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Unread 10-01-2015, 01:07 PM   #1
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oh boy... someone thought it was a good idea to caulk over grout at the tubline

I'm really at a loss as to what to do here. I have a situation where I seem to be forced to put silicone/caulk on top of the grout where the tub meets the walltile. Sadly I don't think I'll be able to remove the grout since the gap is tiny in some places.

I understand that:
  1. the tub-to-walltile joints should always be caulk because it's a change of plane
  2. one should never caulk over grout, especially in this location, since it's a surefire recipe for mold.

My plumbing/tiling sub installed the tub tile and it rests directly on the tub edge. For the tiny hairline spaces between the tile and the tub (1/16" or smaller), he decided it was a good idea to grout it with the intent to caulk over it later.

Now I understand the proper thing to do in these instances is to remove the grout, pack the space with bond breaker tape or a closed cell backer rod (per Laticrete support's advice), and then only use silicone/caulk in the joint. But as you can see, there's not much room here for the inserts, let alone the caulk. I'm not even sure the grout can be removed in such tight confines.

What is the best thing to do here short of pulling out all the tile and recutting? That's not really an option unfortunately. I also can't grind out a thicker groutline there since it needs to match the adjacent walltile which we had meticulous designed and laid out.

Behind the tub tile is cement board, black waterproofing coating rolled on, then thinset, and finally the tile. The seam where the cementboard and tub meets is sealed with silicone and completely waterproofed. All of this sits on top of the tub ledge, which slopes down into the tub.

TLDR: I'm worried about mold being caused by water trapped in grout that is packed in a space between silicone, waterproofing, and the tub.

I desperately and deeply appreciate any help you all can provide!

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Thanks so much

Last edited by jgleason; 10-02-2015 at 01:26 PM. Reason: attached photos
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Unread 10-01-2015, 02:08 PM   #2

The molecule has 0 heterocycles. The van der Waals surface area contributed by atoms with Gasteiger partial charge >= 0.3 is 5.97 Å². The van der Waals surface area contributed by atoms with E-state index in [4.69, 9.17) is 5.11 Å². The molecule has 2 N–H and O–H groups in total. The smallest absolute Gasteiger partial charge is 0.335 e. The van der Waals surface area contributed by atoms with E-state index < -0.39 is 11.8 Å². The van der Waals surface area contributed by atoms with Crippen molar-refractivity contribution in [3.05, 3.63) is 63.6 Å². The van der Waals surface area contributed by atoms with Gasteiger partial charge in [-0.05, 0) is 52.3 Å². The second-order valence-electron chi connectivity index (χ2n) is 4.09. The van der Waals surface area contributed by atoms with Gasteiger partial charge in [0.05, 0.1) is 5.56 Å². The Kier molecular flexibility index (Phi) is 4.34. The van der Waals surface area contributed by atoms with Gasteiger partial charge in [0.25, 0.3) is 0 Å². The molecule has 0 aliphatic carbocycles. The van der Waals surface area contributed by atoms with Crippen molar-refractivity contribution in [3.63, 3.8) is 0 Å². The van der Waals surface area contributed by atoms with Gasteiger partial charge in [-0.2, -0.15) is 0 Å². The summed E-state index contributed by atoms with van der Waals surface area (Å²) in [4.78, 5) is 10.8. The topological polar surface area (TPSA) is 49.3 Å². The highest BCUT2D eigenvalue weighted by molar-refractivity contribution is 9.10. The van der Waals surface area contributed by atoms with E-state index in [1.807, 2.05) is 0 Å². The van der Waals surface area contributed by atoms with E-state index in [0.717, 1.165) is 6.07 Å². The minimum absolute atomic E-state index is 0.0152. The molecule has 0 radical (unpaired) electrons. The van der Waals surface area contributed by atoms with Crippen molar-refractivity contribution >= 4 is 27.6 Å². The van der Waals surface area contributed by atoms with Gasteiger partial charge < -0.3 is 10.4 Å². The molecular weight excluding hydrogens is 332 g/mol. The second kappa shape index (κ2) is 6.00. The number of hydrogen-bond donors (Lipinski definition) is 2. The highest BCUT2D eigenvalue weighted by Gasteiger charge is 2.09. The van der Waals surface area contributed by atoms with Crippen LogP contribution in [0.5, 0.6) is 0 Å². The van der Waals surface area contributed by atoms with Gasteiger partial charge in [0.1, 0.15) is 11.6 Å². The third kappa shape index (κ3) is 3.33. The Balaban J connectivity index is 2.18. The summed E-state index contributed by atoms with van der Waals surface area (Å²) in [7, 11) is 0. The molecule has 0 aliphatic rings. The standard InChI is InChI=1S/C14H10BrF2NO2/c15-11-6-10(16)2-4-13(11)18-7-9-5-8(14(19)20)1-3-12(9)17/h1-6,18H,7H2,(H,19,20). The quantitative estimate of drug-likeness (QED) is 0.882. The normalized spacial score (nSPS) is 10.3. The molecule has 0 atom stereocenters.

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You could possibly cut it out with a utility knife, if it's that thin (1/16), and then caulk it.
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Unread 10-01-2015, 07:50 PM   #3
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Use only 100% silicone after reading this.

For when DIY isn't such a good idea...
Houston TX area Kitchen & Bath Remodeling

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Unread 10-02-2015, 10:59 AM   #4
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Hi Paul. That's a superb tutorial and one of the first things I read here. Thanks so much for creating something of such value for the community.

My worry is that there will be grout and some air gaps in the existing installation that cannot be replaced or filled in with silicone. So more than likely, I'll end up with silicone covering grout and air and only superficially at the corner surface, with very little grab into the sides of the tile. I've read here and elsewhere that this creates the perfect environment for mold since the silicone traps water back there in the void. Have you seen anything like this in your experience and are my worries perhaps unfounded?

Thanks again
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Unread 10-02-2015, 01:24 PM   #5
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Gus - you can attach photos directly using the paperclip icon when typing a new post. If you don't see the icon scroll down below your message and find the Manage Attachments option.
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Unread 10-02-2015, 01:32 PM   #6
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Hi, I'm a new member so I can't put photos up yet. Thanks for the tip. I think i'll be able to soon!
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Unread 10-02-2015, 01:34 PM   #7
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You can see here that there's practically no space for the grout that has already been jammed in. The gaps are really really slim in some places -- like 1/32 of an inch.

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Unread 10-02-2015, 01:51 PM   #8
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If there's a tub flange behind the tile and the waterproofing was done correctly, I'd leave the tub/tile junction exactly like it is now.

That's just my two cents worth.

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